Harry and David has some fun Valentine’s Day-themed gift sets. I especially like this Fondue for Two with their signature Royal Riviera Pears.

If your sweetie has a knack for cooking, why not splurge on a Le Creuset dutch oven? Every cook I know covets one if they don’t own it already. And in bright, vivid red, it’s a fitting reminder of the romantic holiday.

Or if you’d rather focus on the experience, why not make your Valentine a delicious dessert? Poached pears turn decadent when they’re drizzled with chocolate sauce, as seen here. Looking for something lighter? Roasted Pears with Strawberry Relish will be sure to please your partner!

Whatever you choose, make your Valentine’s Day especially sweet with fresh USA Pears!

National Chocolate Cake Day

It’s National Chocolate Cake Day! What are you waiting for?!

If you haven’t yet celebrated, don’t worry. I’ve dug up three delectable chocolate cakes that just so happen to include the lovely, complementary, ever-so-sweet pear. Get to baking!

First up, Smitten Kitchen’s rustic Bittersweet Chocolate and Pear Cake. You know you want to dig into that.

Next, we have an Upside-Down Pear Chocolate Cake from the cookbook Rustic Fruit Desserts: Crumbles, Buckles, Cobblers, Pandowdies, and More. (This cookbook is delightful—we gave away a copy last year in an e-newsletter contest!)

And behind door number three, the symmetrical, gluten-free Flourless Chocolate and Pear Cake at BBC Good Food. The measurements are metric, since it’s a British recipe, but you can find some help with that online.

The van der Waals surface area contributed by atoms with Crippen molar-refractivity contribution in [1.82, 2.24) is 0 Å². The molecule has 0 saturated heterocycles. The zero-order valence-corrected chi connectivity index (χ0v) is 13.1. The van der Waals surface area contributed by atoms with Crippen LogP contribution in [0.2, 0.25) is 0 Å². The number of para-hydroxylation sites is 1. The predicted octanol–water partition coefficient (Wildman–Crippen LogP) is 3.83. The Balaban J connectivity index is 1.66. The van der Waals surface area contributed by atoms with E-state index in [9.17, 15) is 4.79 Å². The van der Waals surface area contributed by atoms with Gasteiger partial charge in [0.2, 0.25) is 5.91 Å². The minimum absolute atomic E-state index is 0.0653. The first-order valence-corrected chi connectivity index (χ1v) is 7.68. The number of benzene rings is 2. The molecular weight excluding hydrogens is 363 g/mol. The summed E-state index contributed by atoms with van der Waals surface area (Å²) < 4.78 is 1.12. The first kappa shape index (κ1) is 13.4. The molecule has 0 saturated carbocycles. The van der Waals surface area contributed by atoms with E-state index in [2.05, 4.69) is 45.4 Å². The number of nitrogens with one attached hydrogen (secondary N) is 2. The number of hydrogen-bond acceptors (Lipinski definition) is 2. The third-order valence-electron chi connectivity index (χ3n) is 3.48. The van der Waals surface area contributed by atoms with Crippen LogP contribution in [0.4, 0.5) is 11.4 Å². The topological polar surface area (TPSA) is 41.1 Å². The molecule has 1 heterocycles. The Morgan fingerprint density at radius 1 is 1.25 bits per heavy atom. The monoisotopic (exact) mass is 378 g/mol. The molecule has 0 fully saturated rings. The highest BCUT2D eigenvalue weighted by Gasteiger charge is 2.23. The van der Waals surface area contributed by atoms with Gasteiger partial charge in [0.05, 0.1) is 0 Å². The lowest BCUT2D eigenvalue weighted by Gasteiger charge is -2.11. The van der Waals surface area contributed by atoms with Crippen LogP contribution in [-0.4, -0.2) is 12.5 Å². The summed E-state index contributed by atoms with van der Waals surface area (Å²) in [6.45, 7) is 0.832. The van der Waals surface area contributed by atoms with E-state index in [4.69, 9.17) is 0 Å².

So, celebrate! Today you can have your cake and eat it, too!

Pear Almond Tart

“If you are in need of something to end a meal with a lot of ‘WOW’ factor, but don’t have hours to spend in the kitchen, this is the dessert for you,” says recipe creator Carol Kicinski. Bosc pears are a great choice for this tart, as they hold their shape when baked, and their honey-sweet flavor shines in combination with the almond paste.

1 cup superfine white rice flour
3 tablespoons potato starch
1 tablespoon tapioca starch
½ teaspoon xanthan gum
(Or substitute 1¼ cups of all-purpose gluten-free flour for the above ingredients)
½ teaspoon kosher or fine sea salt
½ cup (1 stick) unsalted butter, cold and cut into small pieces
Up to ½ cup ice cold water
1 8-ounce can Solo Almond Paste (not marzipan)
¼ cup powdered sugar
2 tablespoons melted butter
2 large eggs
3 large Bosc Pears
1 tablespoon freshly squeezed lemon juice
1 tablespoon granulated sugar
1 tablespoon apple, pear, or red currant jelly, melted – optional

To make the crust:
Place the flour, starches, and xanthan gum (or all-purpose gluten-free flour) in the bowl of a food processor along with the salt. Pulse a few times to combine. Add the butter and process until the mixture looks like coarse meal with a few larger pieces of butter in it. With the machine running, add the water, a little at a time, just until the dough starts to form a ball around the blades. The dough should be soft but not sticky.